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Bangladesh Cyclone Death Toll Hits 15,000

Jay Shankar - UK Telegraph

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November 19, 2007

Up to 15,000 people were killed and seven million lives left devastated by the cyclone in Bangladesh last week, aid agencies have said as the full extent of the disaster became clear.

Photo: In the worst affected districts, 90 pc of homes and 95 pc of rice crops and valuable prawn farms were obliterated by the winds.

The Bangladeshi Red Crescent Society, the country's main humanitarian group, said that more than 3,000 bodies had already been recovered from villages shattered by Cyclone Sidr's 150mph winds.

While the official death toll remains low, Save the Children last night said that it feared that 15,000 people could have died while the Red Crescent estimated around 10,000.

An international relief effort, supported by donations from the UN, Britain, US and Europe, was slowly grinding into gear yesterday as the International Red Cross estimated 900,000 families had been affected.

Previous cyclones killed 500,000 people in 1970 and 143,000 in 1991 - however local officials said the impact would now fall on the many survivors.

In the worst affected districts, 90 per cent of homes and 95 per cent of rice crops and valuable prawn farms were obliterated by the winds, which generated a 20ft tidal surge that swept everything from its path.

Fallen trees and flooded roads are also seriously impeding the relief crews' efforts to reach stricken coastal villages, with elephants being used in some areas to clear the heaviest debris.

Tapan Chowdhury, a government adviser for food and disaster management, described the cyclone as a "national calamity" and urged all to come forward to help the victims.

Relief operators on the ground said supplies were still inadequate and that the government should make an immediate plea for more international aid to avert a "human disaster".

"I have never seen such a catastrophe in my 20 years as a government administrator," said Harisprasad Pal, an official from Barguna District, "Village after village has been shattered. Millions of people are living out in the open and relief is reaching less than one percent of the people."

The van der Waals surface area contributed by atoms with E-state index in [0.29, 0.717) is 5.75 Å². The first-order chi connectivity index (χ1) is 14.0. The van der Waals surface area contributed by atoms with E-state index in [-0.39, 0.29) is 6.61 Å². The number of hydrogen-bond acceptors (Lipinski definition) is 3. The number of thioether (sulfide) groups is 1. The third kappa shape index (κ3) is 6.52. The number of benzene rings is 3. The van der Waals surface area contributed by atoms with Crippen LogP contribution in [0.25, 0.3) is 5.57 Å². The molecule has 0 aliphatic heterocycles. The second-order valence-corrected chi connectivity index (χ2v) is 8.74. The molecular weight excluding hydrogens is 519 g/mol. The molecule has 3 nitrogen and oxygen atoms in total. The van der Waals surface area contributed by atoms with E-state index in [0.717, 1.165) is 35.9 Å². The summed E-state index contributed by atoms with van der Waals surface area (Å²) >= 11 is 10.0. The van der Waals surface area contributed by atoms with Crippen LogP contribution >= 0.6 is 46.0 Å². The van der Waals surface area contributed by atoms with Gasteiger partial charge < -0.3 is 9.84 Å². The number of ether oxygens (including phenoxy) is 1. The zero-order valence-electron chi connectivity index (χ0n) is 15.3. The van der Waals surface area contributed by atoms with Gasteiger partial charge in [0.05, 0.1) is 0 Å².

When reached, victims are being found dehydrated and in a state of shock.

Photo: Officials described the humanitarian situation in coastal districts like Barguna, 130 miles south of the capital Dhaka, as the "worst in decades", a grave assertion in a country that is used to dealing with annual floods and storms.

Officials described the humanitarian situation in coastal districts as the 'worst in decades'

"I lost six of my family members in the cyclone. I am afraid that the rest of us will die of hunger," said Sattar Gazi, a 55-year-old farmer in the village of Nishanbari.

"For the corpses we don't have clothes to wrap them in for burial. We are wrapping the bodies in leaves."

Britain announced immediate aid of £2.5 million, while the United States ordered two warships from the Bay of Bengal to assist with rescue and relief efforts, air-lifting supplies to areas cut off by flooding.

Lord Malloch Brown, the Foreign Office minister, said: "We have offered our immediate support to relief efforts through the UN and stand ready to provide more assistance when required."

The Pope appealed for immediate international aid for those stricken by the disaster in Bangladesh.

"In renewing my deep condolences to the families and the entire nation, which is very dear to me, I appeal to international solidarity," he said.

"I encourage all possible efforts to help these brothers who are suffering so much."